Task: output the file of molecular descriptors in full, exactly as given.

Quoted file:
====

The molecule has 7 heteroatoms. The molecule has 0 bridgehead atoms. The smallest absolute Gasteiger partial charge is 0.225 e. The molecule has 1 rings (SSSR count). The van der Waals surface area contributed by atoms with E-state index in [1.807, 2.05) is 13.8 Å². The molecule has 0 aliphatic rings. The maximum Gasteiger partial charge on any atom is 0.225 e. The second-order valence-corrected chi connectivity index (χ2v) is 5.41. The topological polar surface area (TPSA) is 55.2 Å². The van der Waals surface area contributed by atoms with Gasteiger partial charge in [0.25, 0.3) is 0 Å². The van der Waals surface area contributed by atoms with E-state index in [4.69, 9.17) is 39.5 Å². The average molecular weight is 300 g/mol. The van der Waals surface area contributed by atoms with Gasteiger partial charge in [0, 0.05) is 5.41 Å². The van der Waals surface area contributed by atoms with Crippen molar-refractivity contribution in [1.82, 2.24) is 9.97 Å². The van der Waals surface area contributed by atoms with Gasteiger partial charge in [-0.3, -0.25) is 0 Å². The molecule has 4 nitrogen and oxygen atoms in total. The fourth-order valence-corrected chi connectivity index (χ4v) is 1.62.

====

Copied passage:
The molecule has 7 heteroatoms. The molecule has 0 bridgehead atoms. The smallest absolute Gasteiger partial charge is 0.225 e. The molecule has 1 rings (SSSR count). The van der Waals surface area contributed by atoms with E-state index in [1.807, 2.05) is 13.8 Å². The molecule has 0 aliphatic rings. The maximum Gasteiger partial charge on any atom is 0.225 e. The second-order valence-corrected chi connectivity index (χ2v) is 5.41. The topological polar surface area (TPSA) is 55.2 Å². The van der Waals surface area contributed by atoms with Gasteiger partial charge in [0.25, 0.3) is 0 Å². The van der Waals surface area contributed by atoms with E-state index in [4.69, 9.17) is 39.5 Å². The average molecular weight is 300 g/mol. The van der Waals surface area contributed by atoms with Gasteiger partial charge in [0, 0.05) is 5.41 Å². The van der Waals surface area contributed by atoms with Crippen molar-refractivity contribution in [1.82, 2.24) is 9.97 Å². The van der Waals surface area contributed by atoms with Gasteiger partial charge in [-0.3, -0.25) is 0 Å². The molecule has 4 nitrogen and oxygen atoms in total. The fourth-order valence-corrected chi connectivity index (χ4v) is 1.62.